United States District Court, District of Columbia
MEMORANDUM OPINION AND ORDER
G. SULLIVAN UNITED STATES DISTRICT JUDGE
Johnny Charles (“Mr. Charles”) sues defendant
Home Depot, U.S.A., Inc. (“Home Depot”) for
negligence after he stepped in a hole in the floor of a Home
Depot store, causing him to twist and injure his ankle.
Pending before the Court is Home Depot's motion for
summary judgment. After carefully considering the motion, Mr.
Charles' response, the reply thereto, the entire record
herein, and the applicable law, the Court
DENIES Home Depot's motion.
is very little dispute as to the facts material to this case.
See, e.g., Def.'s Reply to Counter-Stmt. of
Material Facts, ECF No. 26-3. On October 16, 2013, Mr.
Charles was shopping at a Home Depot store located in
Northeast Washington, D.C. See Dep., ECF No. 25-1 at
23:6-12. He was pushing a cart when he “stepped in a
hole” and “twisted his [right] ankle.”
Id. at 28:18-22. According to Mr. Charles, the hole
was “about two inches wide and about . . . a little
under a half inch deep.” Id. at 29:17-24. Mr.
Charles estimated the hole was also about two inches long.
Id. at 40:6-9. Mr. Charles did not know what caused
the hole in the cement floor, but characterized it as
“clean-cut, ” meaning there was no other
“loose cement” nearby. Id. at 35:7-16.
twisting his ankle, Mr. Charles reported the hole and his
injury to the store manager, id. 28:18-25, and
filled out an incident report, see Ex. 2, ECF No.
25-1 at 38 (reporting that he stepped in a hole and
twisted his right ankle). According to Mr. Charles, the
manager apologized and placed a caution sign over the hole.
Dep., ECF No. 51-1 at 28:18-25. He also believed the manager
was aware of the hole prior to his injury because the manager
said “something like, I told them” when Mr.
Charles showed him the hole. Id. at 36:2-20. Home
Depot disputes that the manager placed a caution sign next to
the hole. See Nunyi Aff., ECF No. 26-1 (Home Depot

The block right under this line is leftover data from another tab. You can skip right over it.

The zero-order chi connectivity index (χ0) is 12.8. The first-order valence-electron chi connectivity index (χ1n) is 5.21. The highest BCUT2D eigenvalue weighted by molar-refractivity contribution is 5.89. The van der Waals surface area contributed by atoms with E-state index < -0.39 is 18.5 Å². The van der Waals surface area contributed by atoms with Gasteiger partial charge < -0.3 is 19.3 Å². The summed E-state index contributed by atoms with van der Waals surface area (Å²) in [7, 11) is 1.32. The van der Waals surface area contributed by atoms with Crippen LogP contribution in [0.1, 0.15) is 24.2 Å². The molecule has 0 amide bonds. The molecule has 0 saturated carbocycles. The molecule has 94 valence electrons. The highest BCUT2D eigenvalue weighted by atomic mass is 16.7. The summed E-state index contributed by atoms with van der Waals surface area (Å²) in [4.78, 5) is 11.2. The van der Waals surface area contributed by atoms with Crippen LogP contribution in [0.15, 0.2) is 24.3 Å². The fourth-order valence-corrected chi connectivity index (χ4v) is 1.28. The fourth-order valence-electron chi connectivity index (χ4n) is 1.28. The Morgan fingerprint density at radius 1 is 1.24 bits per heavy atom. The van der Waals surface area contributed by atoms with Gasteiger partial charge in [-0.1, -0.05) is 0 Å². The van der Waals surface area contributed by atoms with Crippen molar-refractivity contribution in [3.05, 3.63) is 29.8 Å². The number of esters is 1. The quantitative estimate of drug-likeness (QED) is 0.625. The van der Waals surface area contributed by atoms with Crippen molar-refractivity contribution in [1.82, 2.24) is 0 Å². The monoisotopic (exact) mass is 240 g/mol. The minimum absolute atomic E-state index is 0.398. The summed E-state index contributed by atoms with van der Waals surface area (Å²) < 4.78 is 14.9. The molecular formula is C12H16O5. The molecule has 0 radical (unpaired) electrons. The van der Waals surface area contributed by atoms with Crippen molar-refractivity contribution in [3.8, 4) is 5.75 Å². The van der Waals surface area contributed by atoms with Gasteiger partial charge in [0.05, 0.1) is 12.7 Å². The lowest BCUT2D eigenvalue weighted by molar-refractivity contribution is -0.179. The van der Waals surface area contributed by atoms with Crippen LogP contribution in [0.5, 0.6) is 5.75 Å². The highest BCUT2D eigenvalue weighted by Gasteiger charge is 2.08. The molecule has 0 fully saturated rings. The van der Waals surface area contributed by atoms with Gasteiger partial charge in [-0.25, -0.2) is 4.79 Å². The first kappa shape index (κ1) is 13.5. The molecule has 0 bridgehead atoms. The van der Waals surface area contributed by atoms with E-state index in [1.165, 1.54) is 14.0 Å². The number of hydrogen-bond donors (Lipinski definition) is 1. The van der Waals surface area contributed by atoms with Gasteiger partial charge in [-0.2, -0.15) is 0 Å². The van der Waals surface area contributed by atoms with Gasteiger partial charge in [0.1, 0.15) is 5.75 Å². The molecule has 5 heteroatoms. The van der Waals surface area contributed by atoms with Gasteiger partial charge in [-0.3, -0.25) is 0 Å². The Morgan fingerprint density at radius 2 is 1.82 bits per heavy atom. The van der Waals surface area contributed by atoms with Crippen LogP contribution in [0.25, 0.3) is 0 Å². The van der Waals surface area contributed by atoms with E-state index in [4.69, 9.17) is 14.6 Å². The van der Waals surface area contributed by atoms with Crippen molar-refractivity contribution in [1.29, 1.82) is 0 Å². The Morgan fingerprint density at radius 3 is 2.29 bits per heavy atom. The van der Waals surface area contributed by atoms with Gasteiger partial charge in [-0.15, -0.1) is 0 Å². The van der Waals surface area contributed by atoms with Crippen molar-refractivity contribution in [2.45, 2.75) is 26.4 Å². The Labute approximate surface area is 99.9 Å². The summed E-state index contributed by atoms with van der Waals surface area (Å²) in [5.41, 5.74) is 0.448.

manager's attestation that, “to the best of [his]
recollection, ” he never “place[d] a caution sign
in the area Mr. Charles claimed to have injured
Mr. Charles did not believe that he had been badly injured,
see Dep., ECF No. 25-1 at 42:10-15, but his
condition changed quickly, id. at 52:13-16, and his
ankle never fully healed. Over the years, Mr. Charles wore
several “boot” casts and ankle braces, he had to
use crutches for several weeks, and ultimately, he required
physical therapy, cortisone shots, and surgery. See
Id. at 71:15-19, 84-85, 88-92. Mr. Charles still wears
an ankle brace, id. at 96:10-15, and his ankle is
still tender and painful, id. at 101:2-19. Indeed,
Mr. Charles' ankle still prevents him from partaking in
many activities that he used to enjoy. See Id. at
Standard of Review
Pursuant to Federal Rule of Civil Procedure 56, summary
judgment should be granted only “if the movant shows
that there is no genuine dispute as to any material fact and
the movant is entitled to judgment as a matter of law.”
Fed.R.Civ.P. 56(a); Waterhouse v. District of
Columbia, 298 F.3d 989, 991 (D.C. Cir. 2002). The moving
party must identify “those portions of the pleadings,
depositions, answers to interrogatories, and admissions on
file, together with the affidavits, if any, which it believes
demonstrate the absence of a genuine issue of material
fact.” Celotex Corp. v. Catrett, 477 U.S. 317,
323 (1986) (quotations omitted). On the other hand, to defeat
summary judgment, the nonmoving party must demonstrate that
there is a genuine issue of material fact. Id. at
324. A material fact is one that is capable of affecting the
outcome of the litigation, while a genuine dispute is one in
which “the evidence is such that a reasonable jury
could return a verdict for the nonmoving party.”
Anderson v. Liberty Lobby, Inc., 477 U.S. 242, 248
(1986). Further, in the summary judgment analysis
“[t]he evidence of the non-movant is to be believed,
and all justifiable inferences are to be drawn in his
favor.” Id. at 255.
motion for summary judgment, Home Depot argues that it was
not negligent as a matter of law. It contends that the
alleged hole in which Mr. Charles twisted his ankle cannot
constitute a dangerous condition because it was only about
two inches wide, two inches long, and a half-inch deep.
See generally Def.'s Mot., ECF No. 24. Mr.
Charles responds by arguing that whether the hole was a
dangerous condition is a question for the jury to resolve.
See generally Pl.'s Opp'n, ECF No. 25. He
contends that the Court cannot find that the hole was not
dangerous as a matter of law. See id.
District of Columbia law, which both parties agree applies,
plaintiff in a negligence action must demonstrate three
elements: that there was “a duty of care owed by the
defendant to the plaintiff, a breach of that duty by the
defendant, and damage to the interests of the plaintiff,
proximately caused by the breach.” Girdler v.